Also, Jill Geisler proposes an unorthodox approach to minimizing risks and maximizing resources.  See this week’s Leading Lines.

Background:  Two pilots and two reporters died in Phoenix Friday afternoon when their television news helicopters collided in the air during coverage of a police chase on the ground.  The helicopters belonged to KNXV-TV and KTVK-TV. 

The Associated Press reported that at least one of the helicopters was transmitting a live report at the time of the collision.  At least one pilot representing another Phoenix TV station, also covering the police chase, reported seeing the crash.
KTVK reported that its pilot Scott Bowerbank and photojournalist Jim Cox were killed.  KNXV said its pilot Craig Smith and photojournalist Rick Krolack died. 
The Arizona Republic had this account of the crash:
Here is background on Craig Smith:
Jim Cox remembered: 

Background on Scott Bowerbank:
Click here to link to the condolence book for Bowerbank:

Feedback for Thought: Did We Do the Right Thing?

By Scott Libin
Poynter Online Managing Editor

Where I work, the legendary status
of Eugene Patterson is perhaps second only to that of Nelson Poynter
himself. Patterson won a Pulitzer Prize
for his Atlanta Constitution columns
on civil rights during the 1960s. He
became editor of the St. Petersburg (Fla.) Times
in 1972 and, upon Poynter’s death in 1978, became chairman of the board of the
Modern Media Institute, now known as The Poynter Institute.

A more-revered figure around here
would be hard to name. So, when someone
said on this site last week
that Patterson should have been shot for those
civil rights columns,
well, those would be fightin’ words — if we at the Institute weren’t such a
collegial group.

The comment came from Bill White,
commander of the American National Socialist Workers’ Party, whose magazine
cover for April features a swastika and the huge headline reading “Happy
Birthday Hitler.” White was responding
to a piece by Poynter’s Roy Peter Clark titled “They Shot His Dog: Historical
Lessons on Incivility,”

which drew a parallel between the racist hate letters that appeared on op-ed
pages in the South during the ’60s and some of the online user comments causing
concern among journalists across the country today. Read more


When Big News Breaks and the Boss is Gone

By Scott Libin

When an event like Monday’s massacre at Virginia Tech occurs close to home, journalists and newsroom leaders confront extraordinary challenges. When it happens across the country, the decisions to be made are somewhat different. And when the boss is far away from the newsroom, those decisions can become even trickier.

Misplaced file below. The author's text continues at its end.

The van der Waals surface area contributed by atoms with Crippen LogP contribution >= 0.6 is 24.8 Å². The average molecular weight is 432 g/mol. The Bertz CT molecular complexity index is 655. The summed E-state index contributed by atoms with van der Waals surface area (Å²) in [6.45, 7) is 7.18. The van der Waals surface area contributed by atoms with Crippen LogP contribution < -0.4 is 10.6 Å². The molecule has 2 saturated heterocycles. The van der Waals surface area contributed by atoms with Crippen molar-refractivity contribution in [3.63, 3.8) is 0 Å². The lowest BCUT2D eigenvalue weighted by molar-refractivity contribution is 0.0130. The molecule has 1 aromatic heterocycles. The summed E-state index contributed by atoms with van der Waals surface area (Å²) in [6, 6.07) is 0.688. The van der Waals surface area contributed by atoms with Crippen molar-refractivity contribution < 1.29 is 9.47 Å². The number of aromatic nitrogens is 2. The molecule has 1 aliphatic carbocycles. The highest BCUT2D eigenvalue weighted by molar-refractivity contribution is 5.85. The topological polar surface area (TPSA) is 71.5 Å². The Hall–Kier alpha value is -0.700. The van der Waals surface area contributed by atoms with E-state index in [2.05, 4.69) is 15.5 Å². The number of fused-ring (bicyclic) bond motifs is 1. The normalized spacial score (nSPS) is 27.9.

That was the situation for many television news directors this week. Gathered in Las Vegas for the annual RTNDA convention when the news broke, some broke for home to oversee coverage from the newsroom. Others, including some from markets close to the crime scene, decided for a number of reasons to stay at the convention.

Not one news director I talked with Monday took what was once the industry-standard approach of letting the networks handle national news, while devoting local resources to local stories. Read more


News: The Source That Blogs Are Made Of

During the first hour of the RTNDA convention’s opening panel discussion Sunday night, the only mention of news came during an online video chat moderator Miles O’Brien had with his 14-year-old son and 13-year-old daughter back in their rooms at home in New York.  They are cute, personable kids, and, as the children of a network news reporter, they watch more TV and care more about current events than we can safely assume their classmates do.
But it did seem odd that two teenagers not even physically present in the room would be the only ones to address journalism until the session was about two-thirds over.  (That doesn’t count Eric Newton of the Knight Foundation, who made a few opening remarks before the panel discussion started.  Newton announced a $1.2-million grant to RTNDF’s high school journalism program.)
Representing the new media generation on stage were videobloggers Zadi Diaz, of, and Amanda Congdon, formerly of Rocketboom.  She now works ABC News , but insisted –- when the J-word actually entered the conversation after more than an hour –- that she has “never claimed to be a journalist.”
O’Brien took the crowd to visit both sites, first watching Diaz do a clever shtick about her pesky, persnickety, inexpensive equipment.  She’s charming and comfortable enough on camera to captivate 40- to 50,000 viewers a day, by her count, most of them teens.  Then came Congdon’s work, which focused mostly on some unusual video of a backhoe – “or is that a front-hoe?” she asked, adding, “I know ‘ho’ is a bad word.”  The footage may have come from an actual newscast somewhere, but that’s about as close as Congdon came to connecting with any actual journalism. Read more


Covering Colleagues and Tragedy

When journalists report on the death of a colleague or a competitor, it’s fair to compare their work with the way they’d handle such a story involving someone with whom they had no such close connection. Do they seem more sensitive to the feelings of family and friends? Are they as aggressive as they would be otherwise? More aggressive? Do they omit elements of the story that they might pursue if it were about a stranger? How do they handle the story of tragedy that touches them personally?

About 14 hours after the apparent suicide of WFLA-TV meteorologist John Winter, I tuned in to the newscast he appeared on for 12 years. It’s one I have watched many mornings since I first moved to the Tampa Bay area in 1995. Read more